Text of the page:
As soon the package, filled with food and supplies, reach the soldiers, their eyes light up and a smile grows on their face. They may not know who sent it, but they know that each package is a gift from a supportive high school student across the pond.
“We are working on getting food and supplies from teachers and students to send to soldiers off on duty,” German club Officer Jordan Silva said.
The German club has been working endlessly to gather food and supplies to help veterans that are in foreign countries.
“Students from all levels of my German classes donated toiletry items and snacks and wrote letters to encourage our troops overseas. We will be sending between 6 to 8 large air mail boxes with all kinds of goodies to the young men and women in this squadron,” German teacher, Katherine Wilhem said.
Wilhem came up with this idea, not because of personal experience, but because of the experience of a loved one.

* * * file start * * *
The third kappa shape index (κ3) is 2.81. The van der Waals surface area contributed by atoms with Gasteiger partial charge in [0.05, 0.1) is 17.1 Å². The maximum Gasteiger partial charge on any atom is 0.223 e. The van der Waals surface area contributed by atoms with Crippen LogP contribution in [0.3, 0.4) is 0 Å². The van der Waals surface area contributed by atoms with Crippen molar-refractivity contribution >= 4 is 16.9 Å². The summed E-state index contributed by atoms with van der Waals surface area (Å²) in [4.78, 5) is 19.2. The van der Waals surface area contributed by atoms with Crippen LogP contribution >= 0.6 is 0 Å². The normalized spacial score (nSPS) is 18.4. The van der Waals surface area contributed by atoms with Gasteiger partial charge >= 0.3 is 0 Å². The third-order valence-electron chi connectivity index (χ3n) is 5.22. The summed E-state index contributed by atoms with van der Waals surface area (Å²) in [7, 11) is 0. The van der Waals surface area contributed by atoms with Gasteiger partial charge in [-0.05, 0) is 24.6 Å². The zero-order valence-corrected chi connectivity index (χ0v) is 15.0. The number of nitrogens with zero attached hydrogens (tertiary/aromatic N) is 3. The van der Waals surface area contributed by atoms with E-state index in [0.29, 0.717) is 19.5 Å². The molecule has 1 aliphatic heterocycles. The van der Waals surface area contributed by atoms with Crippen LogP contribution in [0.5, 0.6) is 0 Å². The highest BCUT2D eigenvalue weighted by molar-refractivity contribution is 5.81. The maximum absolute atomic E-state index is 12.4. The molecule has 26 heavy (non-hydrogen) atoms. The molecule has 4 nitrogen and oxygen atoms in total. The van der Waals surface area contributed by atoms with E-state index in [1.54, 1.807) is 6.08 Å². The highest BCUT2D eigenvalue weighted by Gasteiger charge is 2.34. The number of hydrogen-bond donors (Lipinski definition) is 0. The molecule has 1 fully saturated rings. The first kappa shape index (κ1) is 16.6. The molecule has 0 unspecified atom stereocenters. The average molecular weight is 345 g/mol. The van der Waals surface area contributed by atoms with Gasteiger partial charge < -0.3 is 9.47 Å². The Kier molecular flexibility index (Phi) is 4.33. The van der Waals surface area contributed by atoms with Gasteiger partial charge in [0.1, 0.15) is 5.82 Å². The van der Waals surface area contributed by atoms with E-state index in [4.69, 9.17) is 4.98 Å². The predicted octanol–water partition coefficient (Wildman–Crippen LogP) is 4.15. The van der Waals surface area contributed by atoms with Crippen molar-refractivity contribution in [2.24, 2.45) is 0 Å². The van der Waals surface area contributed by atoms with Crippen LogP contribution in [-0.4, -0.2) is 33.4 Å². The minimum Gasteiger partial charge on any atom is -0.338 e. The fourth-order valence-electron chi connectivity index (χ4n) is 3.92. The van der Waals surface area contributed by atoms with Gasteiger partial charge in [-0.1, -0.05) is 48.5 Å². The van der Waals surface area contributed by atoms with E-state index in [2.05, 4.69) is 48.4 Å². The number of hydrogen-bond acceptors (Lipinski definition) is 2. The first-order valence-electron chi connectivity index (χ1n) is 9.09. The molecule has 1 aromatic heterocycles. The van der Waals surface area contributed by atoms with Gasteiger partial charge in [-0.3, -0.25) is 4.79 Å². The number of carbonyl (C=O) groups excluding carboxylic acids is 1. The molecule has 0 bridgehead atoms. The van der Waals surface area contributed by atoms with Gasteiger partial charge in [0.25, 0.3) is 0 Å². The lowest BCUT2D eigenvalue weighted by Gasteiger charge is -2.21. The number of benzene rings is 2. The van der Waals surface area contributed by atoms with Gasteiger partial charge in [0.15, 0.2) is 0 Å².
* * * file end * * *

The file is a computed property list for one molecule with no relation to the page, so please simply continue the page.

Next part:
“I became aware of this opportunity when I went out to Chicago to visit my friend on her son’s birthday. Zachary had just been deployed to the Middle East somewhere and I told her I’d like to be with her so she wouldn’t be alone,” Wilhem said. “She was packaging boxes of items for the troops in Zach’s squadron, and I thought to myself that it would be a great opportunity for the German classes to participate. My German club officers came up with the idea to hold a donation drive and whichever class donated the most items would win a prize. So, the competition ‘ Team Zach’ began.”
This project is a good way for everyone to show support. It is a way to get involved in the community and bring joy to fellow Americans all over the world.
“My dad has been sent overseas three times before, and he’s told me stories before about how the packages really brightened his squadron’s spirits,” Silva said. “So I really enjoy being part of this project.”
It also brings happiness to many of the teachers and adults helping with this project, because they know that they are relieving a fellow parent.
“It hits close to home for me, from a mother’s perspective of battling with the ‘unknown,’ as well as having a child not be home for the holidays,” Wilhem said. “So doing this project was a real honor.”